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Full score + parts - $6.99

In a time of much turbulence and uncertainty, it can be a difficult task to process creative feelings and develop them into a piece of music. Instead, my approach to writing this piano trio was to harness my chaotic thoughts and use them as the driving force behind the music.

Chaos Theory follows the notion that within seemingly chaotic behaviour there are underlying patterns, connected material and repetition. In the short performance time of this piece there is a wide range of sounds and textures, but, through it all, there is a common thread that can be found. The major second interval heard in the violin from the outset is repeated in one way or another throughout the ever-changing soundworld.

Minimalism and impressionism were two initial influences that proved crucial in composing this piece. Whilst the approach to the violin and cello was strongly rooted in the former, the primary focus in the opening was to work in gestures as opposed to melodic or harmonic movement. The violin and cello contrast strongly to the piano, which makes significant use of playing directly on the strings, resulting in a very loose sense of pitch or harmony. These ideas are carried through to the next section but are combined with my more natural melodic and harmonic instincts.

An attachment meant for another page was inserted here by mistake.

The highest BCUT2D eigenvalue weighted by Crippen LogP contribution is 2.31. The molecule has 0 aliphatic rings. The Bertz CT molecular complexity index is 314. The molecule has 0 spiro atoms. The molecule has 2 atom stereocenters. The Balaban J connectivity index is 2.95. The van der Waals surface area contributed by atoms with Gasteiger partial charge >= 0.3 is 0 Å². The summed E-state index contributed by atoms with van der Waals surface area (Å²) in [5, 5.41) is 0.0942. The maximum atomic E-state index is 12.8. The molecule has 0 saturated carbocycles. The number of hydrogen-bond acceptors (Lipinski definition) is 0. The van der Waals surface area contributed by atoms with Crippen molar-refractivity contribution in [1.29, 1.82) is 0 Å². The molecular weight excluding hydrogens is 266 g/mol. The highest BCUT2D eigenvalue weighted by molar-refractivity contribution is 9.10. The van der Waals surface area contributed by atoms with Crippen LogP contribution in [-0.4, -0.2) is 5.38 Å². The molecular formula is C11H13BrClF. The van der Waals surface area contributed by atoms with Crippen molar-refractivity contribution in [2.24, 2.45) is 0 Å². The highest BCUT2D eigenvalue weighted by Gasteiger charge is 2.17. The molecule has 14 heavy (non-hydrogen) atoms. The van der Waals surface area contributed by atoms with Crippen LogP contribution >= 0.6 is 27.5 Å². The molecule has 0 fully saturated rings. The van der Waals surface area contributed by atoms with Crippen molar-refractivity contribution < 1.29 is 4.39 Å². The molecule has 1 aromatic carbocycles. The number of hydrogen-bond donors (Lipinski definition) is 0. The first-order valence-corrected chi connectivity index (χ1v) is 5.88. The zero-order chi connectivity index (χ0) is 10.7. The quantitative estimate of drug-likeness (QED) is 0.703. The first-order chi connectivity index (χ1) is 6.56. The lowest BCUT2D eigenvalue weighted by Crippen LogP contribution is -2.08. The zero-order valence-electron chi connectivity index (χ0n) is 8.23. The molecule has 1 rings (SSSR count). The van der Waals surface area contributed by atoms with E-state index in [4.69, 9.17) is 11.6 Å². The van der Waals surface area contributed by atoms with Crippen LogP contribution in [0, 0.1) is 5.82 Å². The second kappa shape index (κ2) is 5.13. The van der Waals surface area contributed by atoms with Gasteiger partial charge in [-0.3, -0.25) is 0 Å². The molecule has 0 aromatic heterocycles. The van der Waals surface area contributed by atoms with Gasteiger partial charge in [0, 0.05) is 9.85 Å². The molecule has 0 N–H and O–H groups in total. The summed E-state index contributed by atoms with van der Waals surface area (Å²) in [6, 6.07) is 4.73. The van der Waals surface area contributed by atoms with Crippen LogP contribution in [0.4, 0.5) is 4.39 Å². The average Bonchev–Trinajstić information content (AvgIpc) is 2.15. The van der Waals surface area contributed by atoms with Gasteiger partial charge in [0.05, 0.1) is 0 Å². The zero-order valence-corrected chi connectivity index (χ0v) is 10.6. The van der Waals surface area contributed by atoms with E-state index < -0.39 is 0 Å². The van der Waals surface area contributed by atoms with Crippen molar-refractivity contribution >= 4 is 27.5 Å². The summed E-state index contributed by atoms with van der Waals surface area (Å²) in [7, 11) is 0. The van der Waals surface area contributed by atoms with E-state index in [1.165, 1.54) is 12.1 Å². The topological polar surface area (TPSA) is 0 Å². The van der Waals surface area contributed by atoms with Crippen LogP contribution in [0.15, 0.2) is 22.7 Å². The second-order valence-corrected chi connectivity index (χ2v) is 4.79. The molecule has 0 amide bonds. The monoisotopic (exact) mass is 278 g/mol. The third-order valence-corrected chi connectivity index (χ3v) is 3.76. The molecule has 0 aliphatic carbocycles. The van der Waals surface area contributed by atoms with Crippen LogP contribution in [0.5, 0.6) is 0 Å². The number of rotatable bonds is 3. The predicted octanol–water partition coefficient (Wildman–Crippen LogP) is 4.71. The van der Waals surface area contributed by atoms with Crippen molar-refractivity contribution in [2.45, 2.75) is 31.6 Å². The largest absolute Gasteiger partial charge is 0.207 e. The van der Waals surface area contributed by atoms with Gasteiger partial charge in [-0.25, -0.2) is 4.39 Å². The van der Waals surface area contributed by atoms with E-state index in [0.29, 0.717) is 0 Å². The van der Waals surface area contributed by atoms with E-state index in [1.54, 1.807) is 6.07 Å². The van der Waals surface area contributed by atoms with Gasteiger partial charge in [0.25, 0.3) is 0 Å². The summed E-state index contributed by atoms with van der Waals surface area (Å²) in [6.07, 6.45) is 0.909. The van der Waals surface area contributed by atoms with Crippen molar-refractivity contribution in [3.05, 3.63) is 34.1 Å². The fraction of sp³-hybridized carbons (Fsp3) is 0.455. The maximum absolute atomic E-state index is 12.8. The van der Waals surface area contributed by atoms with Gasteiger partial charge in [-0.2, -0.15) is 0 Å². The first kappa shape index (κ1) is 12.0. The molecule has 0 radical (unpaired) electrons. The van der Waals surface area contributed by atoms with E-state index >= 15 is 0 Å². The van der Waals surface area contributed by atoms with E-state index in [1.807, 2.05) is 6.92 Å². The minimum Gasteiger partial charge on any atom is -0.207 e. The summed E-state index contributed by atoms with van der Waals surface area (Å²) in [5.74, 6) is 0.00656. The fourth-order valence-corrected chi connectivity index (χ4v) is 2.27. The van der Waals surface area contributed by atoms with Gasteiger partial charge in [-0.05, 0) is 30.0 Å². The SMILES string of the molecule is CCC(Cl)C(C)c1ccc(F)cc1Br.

All three instruments are pushed to explore many different sounds, and the extensive use of the inside of the piano meant that the compositional process was more like writing for four instruments. This allowed for a certain freedom when it came to manifesting my musical ideas.

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